The narrative-driven, puzzle-solving adventure game was developed by a team of students over two semesters in the minor’s capstone courses.
Students in Elon’s Game Design Minor recently published “Samira: Taken From Time” on the gaming platform Steam.
The third-person, narrative-driven adventure game takes users through diverse and colorful landscapes as they solve puzzles and attempt to avert the apocalypse. It was developed by a team of six students in a two-semester minor capstone project. Students on the team included those majoring in computer science, communication design and music production.
“Working on ‘Samira’ presented several challenges, and I can confidently say that nothing came easily,” said Henry Agyemang ’24, an engineering major with a computer science concentration. Agyemang was the game’s narrative and environment designer.
“As the game incorporated exploration elements, I faced the dilemma of filling vast spaces in a way that felt organic and cohesive while delivering the desired player experience,” Agyemang said.
“Samira: Taken From Time” is the fourth game created by students in Elon’s Game Design Minor Program to be published on Steam. The program fosters multidisciplinary collaboration and encourages a holistic and hands-on approach to game development while building professional skills needed in the gaming industry.
Pratheep Paranthaman, assistant professor of computer science and coordinator of the Game Design Minor, refers to its two capstone courses as “studio courses” that enable students to hone specific skill sets in the game development process while working as a member of a cross-disciplinary team.
“A simulation of a real-world work environment is a perfect way to apply concepts taught in the game design program in action,” Paranthaman said. “This capstone project played a pivotal role in exposing students to real-world challenges like collaboration, project management, teamwork and resource management.”
The capstone courses go beyond conventional game development tools, introducing industry-standard frameworks and techniques, such as Scrum project management and work culture and motion capture systems. Marcus Rich ’24, a computer science major and game design minor, reflected on the value of learning Agile methodology through the courses.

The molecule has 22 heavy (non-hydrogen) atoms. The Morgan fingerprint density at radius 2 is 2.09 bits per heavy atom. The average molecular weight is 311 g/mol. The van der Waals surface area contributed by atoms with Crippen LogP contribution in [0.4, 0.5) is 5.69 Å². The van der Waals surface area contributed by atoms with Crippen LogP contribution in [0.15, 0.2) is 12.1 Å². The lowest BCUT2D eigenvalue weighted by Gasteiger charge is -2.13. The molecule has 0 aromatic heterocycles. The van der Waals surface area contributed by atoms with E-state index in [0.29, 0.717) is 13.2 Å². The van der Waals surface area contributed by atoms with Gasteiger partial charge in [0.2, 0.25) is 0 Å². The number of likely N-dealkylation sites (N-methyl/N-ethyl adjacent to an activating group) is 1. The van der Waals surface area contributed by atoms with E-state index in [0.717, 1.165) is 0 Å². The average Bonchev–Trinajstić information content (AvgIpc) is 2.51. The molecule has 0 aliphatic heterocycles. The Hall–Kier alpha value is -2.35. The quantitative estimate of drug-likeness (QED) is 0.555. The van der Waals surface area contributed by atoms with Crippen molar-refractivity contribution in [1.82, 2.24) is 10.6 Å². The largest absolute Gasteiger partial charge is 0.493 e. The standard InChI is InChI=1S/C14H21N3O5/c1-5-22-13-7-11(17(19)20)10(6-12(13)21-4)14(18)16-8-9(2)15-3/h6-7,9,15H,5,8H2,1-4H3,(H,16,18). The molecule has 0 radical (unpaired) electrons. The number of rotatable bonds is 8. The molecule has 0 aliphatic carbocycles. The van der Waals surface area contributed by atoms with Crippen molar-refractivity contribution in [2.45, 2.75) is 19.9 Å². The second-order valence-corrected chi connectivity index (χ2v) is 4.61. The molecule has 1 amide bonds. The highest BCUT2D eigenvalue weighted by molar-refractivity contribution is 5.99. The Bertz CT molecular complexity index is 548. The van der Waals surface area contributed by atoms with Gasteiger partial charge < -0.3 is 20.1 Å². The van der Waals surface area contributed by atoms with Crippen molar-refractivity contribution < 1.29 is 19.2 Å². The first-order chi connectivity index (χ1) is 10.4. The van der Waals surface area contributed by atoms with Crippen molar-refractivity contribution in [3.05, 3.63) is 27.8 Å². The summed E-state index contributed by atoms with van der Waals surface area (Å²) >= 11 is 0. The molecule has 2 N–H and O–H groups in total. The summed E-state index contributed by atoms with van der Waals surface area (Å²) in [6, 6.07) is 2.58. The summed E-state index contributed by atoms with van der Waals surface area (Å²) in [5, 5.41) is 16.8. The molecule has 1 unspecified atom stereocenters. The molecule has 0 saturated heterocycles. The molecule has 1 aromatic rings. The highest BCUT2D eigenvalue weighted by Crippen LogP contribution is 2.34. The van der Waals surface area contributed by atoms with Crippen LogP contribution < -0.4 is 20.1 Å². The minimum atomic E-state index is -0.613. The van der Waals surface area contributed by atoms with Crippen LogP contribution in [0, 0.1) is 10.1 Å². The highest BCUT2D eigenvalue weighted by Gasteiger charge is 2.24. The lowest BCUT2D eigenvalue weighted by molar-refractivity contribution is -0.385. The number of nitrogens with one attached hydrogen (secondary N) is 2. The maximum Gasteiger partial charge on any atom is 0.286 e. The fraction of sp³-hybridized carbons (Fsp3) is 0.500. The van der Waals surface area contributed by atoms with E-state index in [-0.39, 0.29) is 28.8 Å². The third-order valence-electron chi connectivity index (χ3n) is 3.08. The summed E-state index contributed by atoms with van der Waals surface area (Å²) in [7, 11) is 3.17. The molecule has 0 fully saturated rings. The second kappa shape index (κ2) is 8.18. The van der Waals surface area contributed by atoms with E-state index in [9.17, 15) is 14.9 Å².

“So many companies are using similar practices to help tackle big projects,” Rich said, underscoring the program’s practicality.
The road to the game’s release on Steam wasn’t without its share of obstacles. The team encountered unexpected technical issues in merging work from different team members. As lead gameplay programmer, Ged Fuller ’24 was responsible for game mechanics and interactions and for managing the overall vision of the project.
“The biggest challenge I encountered during Samira was the process of taking all the changes other people made and bringing them all together. Whenever a new change was made, it had to be tested to make sure everything else worked seamlessly with it,” Fuller said.
The team persevered through rounds of iterations, playtesting and bug fixes to release “Samira” on Steam in May. Paranthaman applauded their commitment and resilience.
“Despite all the challenges in the development process, the students were determined to publish their game on Steam,” he said. “They were consistent and diligent in meeting the specified requirements and maintaining production quality in the game.”
Fuller said that publishing the game on Steam — a platform he’s played other games on — was surreal.
“Seeing something I made published to such a popular platform is insane to me,” Fuller marveled.
Agyemang echoed that and reflected on the gratification of seeing the team’s creation come to life.
“I feel a great sense of accomplishment seeing how a few initial sketches on paper and a few pages on a Google Docs document transformed into a fully-fledged game. I continuously check the game’s status, eagerly seeking feedback from new players and reading reviews,” Agyemang said.